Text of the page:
HL Deb 21 May 1886 vol 305 cc1638-48

House in Committee (according to order).

Clause 1 (Premises in which intoxicating liquors are sold to be closed on Sunday).


drew attention to the position in which the clause would place members of the North-Eastern Circuit. His attention had been called to the fact that that Circuit held their mess dinner at one of the hotels in the city of Durham on a Sunday; but, under the operation of this Bill, if it were passed in its present form, this would be prevented—the Bar would be prevented from having their dinners on Sundays. He hoped that something would be done to prevent the operation of the Bill having this effect. The mess usually provided their own wine; but even food could not be supplied under the Bill. The Government, he thought, should look into this matter. No doubt, many members of the Bar stayed at the hotel, and they would be all right; but three-fourths of the members of this old Circuit were compelled to find lodgings in the city, and as they would not be bonâ fide travellers, they certainly would not be able to get their dinners at the hotel. He hoped that the members of this old Circuit would still be given the opportunity of meeting together and would not be inconvenienced in this matter, and that the case would have the favourable consideration of the right rev. Prelate in charge of the Bill.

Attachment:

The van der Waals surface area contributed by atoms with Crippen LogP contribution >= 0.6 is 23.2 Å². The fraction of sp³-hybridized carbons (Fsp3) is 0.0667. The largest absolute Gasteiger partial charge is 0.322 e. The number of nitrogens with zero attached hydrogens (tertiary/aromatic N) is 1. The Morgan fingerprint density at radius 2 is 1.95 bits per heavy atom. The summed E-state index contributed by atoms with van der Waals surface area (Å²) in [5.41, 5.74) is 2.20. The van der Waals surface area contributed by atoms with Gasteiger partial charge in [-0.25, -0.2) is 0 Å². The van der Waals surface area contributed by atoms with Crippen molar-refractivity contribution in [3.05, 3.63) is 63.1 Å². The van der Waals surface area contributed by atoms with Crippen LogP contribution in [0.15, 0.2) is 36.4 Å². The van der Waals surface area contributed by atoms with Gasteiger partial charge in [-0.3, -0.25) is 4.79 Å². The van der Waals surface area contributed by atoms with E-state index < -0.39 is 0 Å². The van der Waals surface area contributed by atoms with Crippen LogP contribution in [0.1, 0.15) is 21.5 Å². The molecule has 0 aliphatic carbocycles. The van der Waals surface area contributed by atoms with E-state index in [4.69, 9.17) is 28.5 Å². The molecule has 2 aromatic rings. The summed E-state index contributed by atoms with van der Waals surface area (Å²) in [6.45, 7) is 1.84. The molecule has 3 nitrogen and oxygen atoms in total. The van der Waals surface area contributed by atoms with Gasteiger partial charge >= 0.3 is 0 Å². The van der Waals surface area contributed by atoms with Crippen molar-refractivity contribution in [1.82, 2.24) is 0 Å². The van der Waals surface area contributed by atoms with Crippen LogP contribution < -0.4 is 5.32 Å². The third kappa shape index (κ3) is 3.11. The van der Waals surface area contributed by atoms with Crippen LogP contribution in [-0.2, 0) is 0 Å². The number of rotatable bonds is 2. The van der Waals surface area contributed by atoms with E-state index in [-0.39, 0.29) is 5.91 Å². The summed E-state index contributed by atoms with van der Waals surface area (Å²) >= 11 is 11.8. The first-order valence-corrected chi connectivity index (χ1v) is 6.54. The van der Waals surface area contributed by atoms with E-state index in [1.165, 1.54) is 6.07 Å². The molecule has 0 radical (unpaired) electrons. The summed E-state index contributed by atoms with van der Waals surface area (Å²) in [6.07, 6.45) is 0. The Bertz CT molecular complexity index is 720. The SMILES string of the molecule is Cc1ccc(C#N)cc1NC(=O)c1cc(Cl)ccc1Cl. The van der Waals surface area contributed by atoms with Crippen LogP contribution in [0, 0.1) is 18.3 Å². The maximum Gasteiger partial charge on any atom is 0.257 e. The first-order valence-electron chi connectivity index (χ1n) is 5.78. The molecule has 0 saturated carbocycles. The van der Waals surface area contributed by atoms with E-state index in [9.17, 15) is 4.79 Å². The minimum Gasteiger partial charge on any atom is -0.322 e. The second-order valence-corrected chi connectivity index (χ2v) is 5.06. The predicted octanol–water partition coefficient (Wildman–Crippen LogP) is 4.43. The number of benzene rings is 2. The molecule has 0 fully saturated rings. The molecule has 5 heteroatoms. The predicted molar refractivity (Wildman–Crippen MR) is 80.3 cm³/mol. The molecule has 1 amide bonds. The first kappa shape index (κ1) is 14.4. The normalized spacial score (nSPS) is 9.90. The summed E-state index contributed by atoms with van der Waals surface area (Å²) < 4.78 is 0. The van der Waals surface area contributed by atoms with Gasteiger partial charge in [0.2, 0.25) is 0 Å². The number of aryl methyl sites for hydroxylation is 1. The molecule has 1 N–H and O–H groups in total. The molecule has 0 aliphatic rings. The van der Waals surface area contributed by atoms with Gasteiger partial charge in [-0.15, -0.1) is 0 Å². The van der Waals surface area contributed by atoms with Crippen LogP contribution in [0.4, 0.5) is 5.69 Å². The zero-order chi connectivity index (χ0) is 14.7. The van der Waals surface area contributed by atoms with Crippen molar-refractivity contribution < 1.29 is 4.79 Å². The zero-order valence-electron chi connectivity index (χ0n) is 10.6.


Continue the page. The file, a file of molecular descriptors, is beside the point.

, who had given Notice to move that the city of Durham be exempted from the operation of the Bill, said, he desired for a few minutes to refer to a point raised by the noble and learned Lord (the Lord Chancellor) the other evening. The noble and learned Lord, in reference to the Petition against the Bill, told them that he happened to take a stray shot at it, with the result that his stray shot had brought down game, inasmuch as he held then in his hand a Petition from a well-known teetotaller, asking that his name might be struck off the Petition, as he had been induced to sign the Petition against the Bill when he thought that he was signing for it. The name of the person was stated to be Mr. Edward Close, of 3, Paradise Street, Durham. He (the Earl of Wemyss) held in his hand a letter from this well-known teetotaller, a gentleman of the mature age of 17, who, in the presence of four witnesses whose names were attached to the letter, said—"The mistake was entirely my own, and no attempt whatever was made to deceive me." In these circumstances, he trusted that the promoters of the Petition would be held quite guiltless of any mala fides. With regard to the Amendment of which he had given Notice, he intended not only to ask their Lordships to support it, but he intended to claim the votes of the right rev. Prelate (the Bishop of Durham) and the other occupants of the Episcopal Bench. This he should do solely upon the grounds which had been put forward by the right rev. Prelate who had charge of the Bill. The right rev. Prelate said— He knew there was little chance of their carrying a general Bill dealing with the whole country; and, therefore, he would ask them to deal exceptionally with the question, and he urged that they might well do this where they found a county anxious and even praying their Lordships' House to have all public-houses closed on Sunday. Upon this principle he asked them now to exempt the city of Durham. Let the promoters of the Bill have the same principle by which they supported the measure applied on the other side. Let the right rev. Prelate and his Friends apply their own principle to the city and town of Durham. On the second reading they were told that out of 16 Members representing the county of Durham 15 were in favour of this measure and one was not. But who was the one Member opposed to it? The Member for the City of Durham (Mr. Milvain), and as he protested against the measure they might be sure that his constituency also objected to it. They were told that Members were guided by the feelings of their constituents; and he had a right to assume, therefore, upon the argument of the supporters, that the majority of the inhabitants of the city of Durham were opposed to the Bill. He did not think the right rev. Prelate would deny that the inhabitants of Durham City had wholly repudiated the Bill, and would have nothing to do with it. But this he could assure the right rev. Prelate—that a Petition was being promoted against the Bill, and he had expected that it would have been in time for him to present it that evening. It had, however, been very numerously signed. But if there was any doubt on this question, there was more positive evidence of the state of feeling. On Monday last a great mass meeting was held in the Market Place at Durham to protest against it. There were between 5,000 and 6,000 people present. The utmost enthusiasm prevailed, and the object of the gathering was to protest against legislation which would shut up public-houses on Sunday. They passed resolutions opposed to the Bill as a most unwarrantable interference with the rights of individuals, and as promoting piecemeal legislation. A rev. gentleman, who, perhaps, was chaplain of the right rev. Prelate, and some of his friends, were present at the meeting, but were so hustled that they were compelled to take refuge in the Town Hall. That was the state of feeling on the Monday. On the Tuesday, not discouraged by what had taken place on the Monday, the supporters of the Bill summoned a meeting by handbill for that day, and from the tone of those handbills he was not surprised at the result. They certainly were not likely to tend to the peace of the meeting. He would read to the House from the published reports an account of the proceedings, from which their Lordships would see that the speakers were quite inaudible, owing to the noise and singing that went on, and that, finally, the speakers themselves were compelled to beat a hasty retreat amid a shower of rotten eggs and other unsavoury articles. They were told that the chairman declared the resolution carried; but no one heard it put to the meeting, and if it had been no one would have known what they were asked to vote about. The promoters, again, were compelled to seek refuge from the hustling of the crowd. These were the grounds upon which he requested the votes of the right rev. Prelate and the other occupants of the Episcopal Bench in exempting the city of Durham from the operation of the Bill. The resolution which the chairman of the second meeting declared to be carried stated that this meeting protested against the exemption of the city of Durham from the provivisions of the Durham Sunday Closing Bill, on the ground that it was exceptional legislation and an undue interference with individual liberty. This was the ground taken up by all those who objected to the measure, and he asked the right rev. Prelate to support his Amendment, which was thoroughly in accord with the strong public feeling in the city of Durham. He asked them to avoid the possibility of such scandals as those meetings which had taken place in the town. He was of opinion that the feeling now aroused would continue if the Bill were passed and Durham not exempted from its operation, because, do whatever they would, they could not prevent the minority—and there would be a large minority—feeling that these laws were unjust infringements of an Englishman's privilege, and they would do their best to avoid and prevent these measures which were opposed to their liberties and instincts being passed.